The words aren’t coming. The music feels flat. The canvas stays blank. Panic starts to set in. Every creative person has had the experience of “hitting the wall” on a project. It can feel like torture and it can feel like forever. Here are 10 ways to breakthrough creative blocks.

1.) Check your ego – Leonard Cohen said of his songwriting “the less of ‘me’ there is, the better I am.” When we approach a creative endeavor from a place of “Me”, of want, whether it is praise, applause,or a paycheck, we get in the way of the creative flow and produce strained, self-conscious work. When we work from a pure intention, from a place of giving, we liberate ourselves from our narrow and critical ego. We open ourselves to the exhilarating experience of letting something larger than ourselves move through us.

2) Drop perfectionism like the bad habit it is – Perfectionism imprisons creativity. It makes you a slave to success yet keeps you fixated on failure. If you can recognize your own perfectionism, you can cultivate new self talk that challenges its unrealistic and misguided expectations. Our so-called mistakes often hold a richness our perfectionism could never have planned for. In the words of Joseph Campbell: “Out of perfection nothing can be made. Every process involves breaking something up.”

3.) Take a break – Insanity is doing the same thing over and over and expecting different results. Sometimes the best ideas come when you step away from a project, turn off your mind, and return with new eyes.

4.) Use your body – When we feel blocked we often express feeling “in our heads”. Creativity involves harnessing the intellect to express the passion of the heart. Engaging in a physical practice can drop the heady energy down into our visceral animal body. Go for a run, take up yoga, rock out to your favorite song. Quite literally, shake it up!

5.) Socialize – Many artists require solitude to compose their work and may have an innate leaning towards introversion. When you feel blocked force yourself to engage with others so you don’t fall into yourself. Being with others reduces depression, activates feel good chemicals in the brain, and may spark new ideas that would never occur in the confines of your own company.

6.) Stay Present – Worrying about how your work will be received in the future, or how it was responded to in the past can cripple even the most seasoned professional. Cultivate practices like breath awareness, mindful meditation, or any other discipline that keeps you grounded in the present moment. It is only there that your natural impulses can come through and that work can be crafted.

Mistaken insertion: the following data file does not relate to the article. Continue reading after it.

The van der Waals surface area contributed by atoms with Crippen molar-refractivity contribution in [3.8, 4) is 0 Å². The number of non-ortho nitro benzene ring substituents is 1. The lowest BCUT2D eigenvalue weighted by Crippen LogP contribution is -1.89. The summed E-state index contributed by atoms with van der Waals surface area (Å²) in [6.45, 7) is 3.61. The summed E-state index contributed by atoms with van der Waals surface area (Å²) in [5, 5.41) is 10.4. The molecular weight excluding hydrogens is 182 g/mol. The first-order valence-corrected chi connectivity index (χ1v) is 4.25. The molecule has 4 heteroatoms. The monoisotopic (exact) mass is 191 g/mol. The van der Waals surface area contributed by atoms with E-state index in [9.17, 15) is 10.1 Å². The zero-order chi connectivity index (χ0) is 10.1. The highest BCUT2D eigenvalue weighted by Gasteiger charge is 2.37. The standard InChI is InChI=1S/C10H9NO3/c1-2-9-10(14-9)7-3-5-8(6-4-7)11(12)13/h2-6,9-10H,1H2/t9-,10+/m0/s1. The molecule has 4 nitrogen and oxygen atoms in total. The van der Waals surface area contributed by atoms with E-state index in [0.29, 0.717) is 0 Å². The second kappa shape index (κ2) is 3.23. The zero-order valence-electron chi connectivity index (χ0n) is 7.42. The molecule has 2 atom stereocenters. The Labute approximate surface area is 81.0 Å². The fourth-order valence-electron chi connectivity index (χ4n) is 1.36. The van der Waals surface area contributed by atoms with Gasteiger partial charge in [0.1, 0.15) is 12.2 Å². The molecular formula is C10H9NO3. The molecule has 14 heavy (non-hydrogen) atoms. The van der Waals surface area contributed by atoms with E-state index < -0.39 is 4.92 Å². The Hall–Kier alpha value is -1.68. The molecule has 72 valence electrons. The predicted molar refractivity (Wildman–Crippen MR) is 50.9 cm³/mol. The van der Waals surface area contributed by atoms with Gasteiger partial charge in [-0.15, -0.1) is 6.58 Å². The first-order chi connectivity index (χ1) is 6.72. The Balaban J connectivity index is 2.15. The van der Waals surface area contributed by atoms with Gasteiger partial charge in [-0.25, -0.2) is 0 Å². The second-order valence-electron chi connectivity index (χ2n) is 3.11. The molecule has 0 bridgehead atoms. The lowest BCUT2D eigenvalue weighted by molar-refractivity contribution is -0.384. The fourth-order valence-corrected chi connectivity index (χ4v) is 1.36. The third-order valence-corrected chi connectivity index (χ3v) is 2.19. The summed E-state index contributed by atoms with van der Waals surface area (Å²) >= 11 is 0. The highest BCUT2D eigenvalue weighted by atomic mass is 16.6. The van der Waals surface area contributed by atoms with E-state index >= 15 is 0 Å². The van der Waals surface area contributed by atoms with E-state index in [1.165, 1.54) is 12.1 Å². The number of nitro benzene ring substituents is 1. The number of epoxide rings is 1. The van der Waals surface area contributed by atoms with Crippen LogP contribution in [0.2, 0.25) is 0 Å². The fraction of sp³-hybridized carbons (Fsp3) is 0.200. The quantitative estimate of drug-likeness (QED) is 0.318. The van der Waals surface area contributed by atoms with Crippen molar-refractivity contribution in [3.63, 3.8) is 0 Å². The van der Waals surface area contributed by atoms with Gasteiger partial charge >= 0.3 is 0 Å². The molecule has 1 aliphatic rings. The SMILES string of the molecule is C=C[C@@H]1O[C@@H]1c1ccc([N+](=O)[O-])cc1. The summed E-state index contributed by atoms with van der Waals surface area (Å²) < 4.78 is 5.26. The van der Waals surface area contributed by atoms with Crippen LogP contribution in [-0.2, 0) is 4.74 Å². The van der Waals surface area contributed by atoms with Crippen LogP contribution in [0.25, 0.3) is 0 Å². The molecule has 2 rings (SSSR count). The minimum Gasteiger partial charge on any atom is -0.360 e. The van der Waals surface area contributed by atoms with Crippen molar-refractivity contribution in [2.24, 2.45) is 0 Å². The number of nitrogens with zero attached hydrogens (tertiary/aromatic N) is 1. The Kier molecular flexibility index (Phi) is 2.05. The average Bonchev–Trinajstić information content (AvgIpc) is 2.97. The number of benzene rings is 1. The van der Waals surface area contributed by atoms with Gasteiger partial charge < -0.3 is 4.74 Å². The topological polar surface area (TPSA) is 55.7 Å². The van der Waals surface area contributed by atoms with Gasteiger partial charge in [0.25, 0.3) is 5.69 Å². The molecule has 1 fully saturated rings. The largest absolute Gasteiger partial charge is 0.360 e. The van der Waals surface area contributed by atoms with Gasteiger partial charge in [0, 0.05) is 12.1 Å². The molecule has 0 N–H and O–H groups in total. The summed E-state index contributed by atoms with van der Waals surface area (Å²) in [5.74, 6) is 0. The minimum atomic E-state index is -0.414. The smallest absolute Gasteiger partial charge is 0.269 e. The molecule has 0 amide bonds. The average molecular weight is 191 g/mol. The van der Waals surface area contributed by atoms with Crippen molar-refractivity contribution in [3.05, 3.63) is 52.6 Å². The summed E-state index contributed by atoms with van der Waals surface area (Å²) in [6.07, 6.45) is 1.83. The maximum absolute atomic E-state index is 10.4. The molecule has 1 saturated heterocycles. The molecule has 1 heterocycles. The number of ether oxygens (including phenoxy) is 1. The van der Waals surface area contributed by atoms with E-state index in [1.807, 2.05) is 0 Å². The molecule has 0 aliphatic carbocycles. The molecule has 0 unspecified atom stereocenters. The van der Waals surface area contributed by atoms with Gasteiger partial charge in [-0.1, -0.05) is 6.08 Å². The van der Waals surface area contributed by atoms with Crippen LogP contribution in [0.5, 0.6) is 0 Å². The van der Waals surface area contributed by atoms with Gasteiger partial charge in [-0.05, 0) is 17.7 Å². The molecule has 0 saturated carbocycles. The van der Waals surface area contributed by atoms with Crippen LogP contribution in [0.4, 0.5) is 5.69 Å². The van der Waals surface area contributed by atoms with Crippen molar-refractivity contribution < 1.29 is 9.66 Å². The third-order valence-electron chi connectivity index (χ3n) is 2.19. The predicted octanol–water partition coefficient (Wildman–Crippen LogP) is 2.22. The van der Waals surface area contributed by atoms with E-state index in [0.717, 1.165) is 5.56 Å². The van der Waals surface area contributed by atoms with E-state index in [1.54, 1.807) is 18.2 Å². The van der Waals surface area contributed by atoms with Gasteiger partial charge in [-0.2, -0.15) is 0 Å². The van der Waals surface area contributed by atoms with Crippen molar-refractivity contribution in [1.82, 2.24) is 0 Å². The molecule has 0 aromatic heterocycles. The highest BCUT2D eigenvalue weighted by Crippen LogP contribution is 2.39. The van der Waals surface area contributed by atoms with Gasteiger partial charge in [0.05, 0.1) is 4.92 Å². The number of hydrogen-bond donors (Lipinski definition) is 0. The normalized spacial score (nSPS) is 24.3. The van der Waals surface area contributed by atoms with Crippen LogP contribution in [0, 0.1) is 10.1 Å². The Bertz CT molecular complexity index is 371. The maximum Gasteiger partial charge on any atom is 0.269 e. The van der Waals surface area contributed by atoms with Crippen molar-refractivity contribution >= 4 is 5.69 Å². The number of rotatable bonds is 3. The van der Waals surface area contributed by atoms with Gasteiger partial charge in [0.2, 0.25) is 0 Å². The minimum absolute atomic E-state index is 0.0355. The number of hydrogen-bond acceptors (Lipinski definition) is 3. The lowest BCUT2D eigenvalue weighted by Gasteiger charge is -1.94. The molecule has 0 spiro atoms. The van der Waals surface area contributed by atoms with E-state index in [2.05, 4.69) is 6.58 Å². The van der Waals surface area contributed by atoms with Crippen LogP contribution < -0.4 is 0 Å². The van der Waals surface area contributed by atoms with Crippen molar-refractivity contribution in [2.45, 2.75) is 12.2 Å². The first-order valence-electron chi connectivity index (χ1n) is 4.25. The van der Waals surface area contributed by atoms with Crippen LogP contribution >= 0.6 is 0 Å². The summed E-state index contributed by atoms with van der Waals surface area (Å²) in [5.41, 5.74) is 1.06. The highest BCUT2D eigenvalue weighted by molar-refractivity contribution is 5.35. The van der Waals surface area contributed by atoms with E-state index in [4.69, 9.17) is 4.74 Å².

7.) Find inspiration from others – When your own creativity feels barren drink from the well of those who inspire you. Surround yourself with work that speaks to your soul. Play your favorite record, read a poem that shakes you to your core. Rather than feeling intimidated by the masters who have come before, let their light remind you of your own.

8.) Watch Masking Behaviors – What behaviors do you engage in to numb or “mask” your frustration or anxiety? Common masking behaviors might include alcohol, drugs, Facebook marathons, or other anaesthetizing activities to alleviate the discomfort of feeling stuck. Often the very behaviors we use to soothe our creative blocks end up deepening our rut. Replace destructive habits with self care practices that enhance your energy and clarity. Be honest with yourself if a habit has escalated into an addiction and seek help.

9.) Watch your dreams – Every night your psyche offers you a treasure chest of evocative symbols and stories that may hold the key to your creative quandaries. Tending to your dreams is a way to connect to your unconscious, where inspiration can surface unfettered by the waking ego. If you don’t remember your dreams try keeping a journal next to your bed so you can capture them more easily. Setting the intention to remember your dreams is often enough to begin easily recalling them.

10.) Find a Therapist – If you continually experience creative blocks this may be a symptom of deeper unresolved psychic material that needs to be addressed. Don’t buy into the misguided cultural mythology of the “tortured artist.” As famously tortured artist turned Zen Monk Leonard Cohen put it: “Poetry is just the evidence of life. If your life is burning well, poetry is just the ash.” If your life isn’t burning well, psychotherapy will help re-kindle the flame.

© 2011 Meredith Hines MA

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